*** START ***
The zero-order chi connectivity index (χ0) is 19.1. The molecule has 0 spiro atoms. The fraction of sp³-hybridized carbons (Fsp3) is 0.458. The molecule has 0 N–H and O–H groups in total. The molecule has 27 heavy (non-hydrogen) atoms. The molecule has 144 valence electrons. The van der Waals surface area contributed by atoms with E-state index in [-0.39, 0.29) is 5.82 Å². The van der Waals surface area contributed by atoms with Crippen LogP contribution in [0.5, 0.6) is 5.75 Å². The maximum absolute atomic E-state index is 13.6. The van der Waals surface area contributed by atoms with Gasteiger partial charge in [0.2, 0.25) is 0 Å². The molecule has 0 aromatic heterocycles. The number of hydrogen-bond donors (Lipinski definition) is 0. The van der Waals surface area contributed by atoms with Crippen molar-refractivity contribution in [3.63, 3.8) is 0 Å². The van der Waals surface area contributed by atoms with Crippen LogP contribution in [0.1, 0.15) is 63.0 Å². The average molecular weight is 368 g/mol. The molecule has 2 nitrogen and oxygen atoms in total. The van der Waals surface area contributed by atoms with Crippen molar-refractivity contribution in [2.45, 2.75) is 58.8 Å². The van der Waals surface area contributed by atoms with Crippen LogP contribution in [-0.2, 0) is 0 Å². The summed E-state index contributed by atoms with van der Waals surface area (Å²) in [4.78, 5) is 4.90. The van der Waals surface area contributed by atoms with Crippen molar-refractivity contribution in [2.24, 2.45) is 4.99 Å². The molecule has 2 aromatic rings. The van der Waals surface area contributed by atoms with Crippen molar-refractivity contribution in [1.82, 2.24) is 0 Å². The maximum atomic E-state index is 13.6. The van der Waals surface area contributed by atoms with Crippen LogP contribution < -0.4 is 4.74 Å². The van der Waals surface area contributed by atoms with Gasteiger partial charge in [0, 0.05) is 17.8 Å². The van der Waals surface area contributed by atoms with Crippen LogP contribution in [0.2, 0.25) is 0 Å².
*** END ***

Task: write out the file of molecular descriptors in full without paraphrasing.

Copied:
The zero-order chi connectivity index (χ0) is 19.1. The molecule has 0 spiro atoms. The fraction of sp³-hybridized carbons (Fsp3) is 0.458. The molecule has 0 N–H and O–H groups in total. The molecule has 27 heavy (non-hydrogen) atoms. The molecule has 144 valence electrons. The van der Waals surface area contributed by atoms with E-state index in [-0.39, 0.29) is 5.82 Å². The van der Waals surface area contributed by atoms with Crippen LogP contribution in [0.5, 0.6) is 5.75 Å². The maximum absolute atomic E-state index is 13.6. The van der Waals surface area contributed by atoms with Gasteiger partial charge in [0.2, 0.25) is 0 Å². The molecule has 0 aromatic heterocycles. The number of hydrogen-bond donors (Lipinski definition) is 0. The van der Waals surface area contributed by atoms with Crippen molar-refractivity contribution in [3.63, 3.8) is 0 Å². The van der Waals surface area contributed by atoms with Crippen LogP contribution in [0.1, 0.15) is 63.0 Å². The average molecular weight is 368 g/mol. The molecule has 2 nitrogen and oxygen atoms in total. The van der Waals surface area contributed by atoms with Crippen molar-refractivity contribution in [2.45, 2.75) is 58.8 Å². The van der Waals surface area contributed by atoms with Crippen LogP contribution in [-0.2, 0) is 0 Å². The summed E-state index contributed by atoms with van der Waals surface area (Å²) in [4.78, 5) is 4.90. The van der Waals surface area contributed by atoms with Crippen molar-refractivity contribution in [2.24, 2.45) is 4.99 Å². The molecule has 2 aromatic rings. The van der Waals surface area contributed by atoms with Crippen molar-refractivity contribution in [1.82, 2.24) is 0 Å². The maximum atomic E-state index is 13.6. The van der Waals surface area contributed by atoms with Crippen LogP contribution < -0.4 is 4.74 Å². The van der Waals surface area contributed by atoms with Gasteiger partial charge in [0, 0.05) is 17.8 Å². The van der Waals surface area contributed by atoms with Crippen LogP contribution in [0.2, 0.25) is 0 Å².